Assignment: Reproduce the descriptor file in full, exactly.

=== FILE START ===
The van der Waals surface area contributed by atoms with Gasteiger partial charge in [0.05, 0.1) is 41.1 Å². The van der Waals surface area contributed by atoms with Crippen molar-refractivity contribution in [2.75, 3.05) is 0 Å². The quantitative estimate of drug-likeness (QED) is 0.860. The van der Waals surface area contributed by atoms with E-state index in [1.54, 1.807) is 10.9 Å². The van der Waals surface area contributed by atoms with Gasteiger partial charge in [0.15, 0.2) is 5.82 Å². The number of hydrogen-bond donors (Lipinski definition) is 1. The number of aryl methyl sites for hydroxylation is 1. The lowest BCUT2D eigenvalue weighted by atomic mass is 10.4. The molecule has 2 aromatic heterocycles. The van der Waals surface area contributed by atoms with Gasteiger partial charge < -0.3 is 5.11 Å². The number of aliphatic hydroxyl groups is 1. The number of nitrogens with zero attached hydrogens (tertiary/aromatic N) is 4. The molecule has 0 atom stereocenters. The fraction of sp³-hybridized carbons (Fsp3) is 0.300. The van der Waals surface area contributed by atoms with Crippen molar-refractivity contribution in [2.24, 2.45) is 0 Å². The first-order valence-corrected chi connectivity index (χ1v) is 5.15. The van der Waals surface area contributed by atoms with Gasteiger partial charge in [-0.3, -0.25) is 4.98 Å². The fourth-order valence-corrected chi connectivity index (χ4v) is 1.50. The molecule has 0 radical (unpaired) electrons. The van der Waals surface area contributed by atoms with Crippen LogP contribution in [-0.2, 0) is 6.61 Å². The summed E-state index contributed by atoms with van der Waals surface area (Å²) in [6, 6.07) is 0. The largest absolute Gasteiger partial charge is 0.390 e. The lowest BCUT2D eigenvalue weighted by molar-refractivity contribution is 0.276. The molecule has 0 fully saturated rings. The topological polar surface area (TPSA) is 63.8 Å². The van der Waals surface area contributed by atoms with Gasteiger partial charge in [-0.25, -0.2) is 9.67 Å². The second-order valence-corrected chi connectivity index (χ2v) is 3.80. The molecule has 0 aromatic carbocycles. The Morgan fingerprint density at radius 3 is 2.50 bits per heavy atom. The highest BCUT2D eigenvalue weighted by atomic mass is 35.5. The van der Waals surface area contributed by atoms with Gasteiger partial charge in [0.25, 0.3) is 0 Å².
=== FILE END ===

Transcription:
The van der Waals surface area contributed by atoms with Gasteiger partial charge in [0.05, 0.1) is 41.1 Å². The van der Waals surface area contributed by atoms with Crippen molar-refractivity contribution in [2.75, 3.05) is 0 Å². The quantitative estimate of drug-likeness (QED) is 0.860. The van der Waals surface area contributed by atoms with E-state index in [1.54, 1.807) is 10.9 Å². The van der Waals surface area contributed by atoms with Gasteiger partial charge in [0.15, 0.2) is 5.82 Å². The number of hydrogen-bond donors (Lipinski definition) is 1. The number of aryl methyl sites for hydroxylation is 1. The lowest BCUT2D eigenvalue weighted by atomic mass is 10.4. The molecule has 2 aromatic heterocycles. The van der Waals surface area contributed by atoms with Gasteiger partial charge < -0.3 is 5.11 Å². The number of aliphatic hydroxyl groups is 1. The number of nitrogens with zero attached hydrogens (tertiary/aromatic N) is 4. The molecule has 0 atom stereocenters. The fraction of sp³-hybridized carbons (Fsp3) is 0.300. The van der Waals surface area contributed by atoms with Crippen molar-refractivity contribution in [2.24, 2.45) is 0 Å². The first-order valence-corrected chi connectivity index (χ1v) is 5.15. The van der Waals surface area contributed by atoms with Gasteiger partial charge in [-0.3, -0.25) is 4.98 Å². The fourth-order valence-corrected chi connectivity index (χ4v) is 1.50. The molecule has 0 radical (unpaired) electrons. The van der Waals surface area contributed by atoms with Crippen LogP contribution in [-0.2, 0) is 6.61 Å². The summed E-state index contributed by atoms with van der Waals surface area (Å²) in [6, 6.07) is 0. The largest absolute Gasteiger partial charge is 0.390 e. The lowest BCUT2D eigenvalue weighted by molar-refractivity contribution is 0.276. The molecule has 0 fully saturated rings. The topological polar surface area (TPSA) is 63.8 Å². The van der Waals surface area contributed by atoms with Gasteiger partial charge in [-0.25, -0.2) is 9.67 Å². The second-order valence-corrected chi connectivity index (χ2v) is 3.80. The molecule has 0 aromatic carbocycles. The Morgan fingerprint density at radius 3 is 2.50 bits per heavy atom. The highest BCUT2D eigenvalue weighted by atomic mass is 35.5. The van der Waals surface area contributed by atoms with Gasteiger partial charge in [0.25, 0.3) is 0 Å².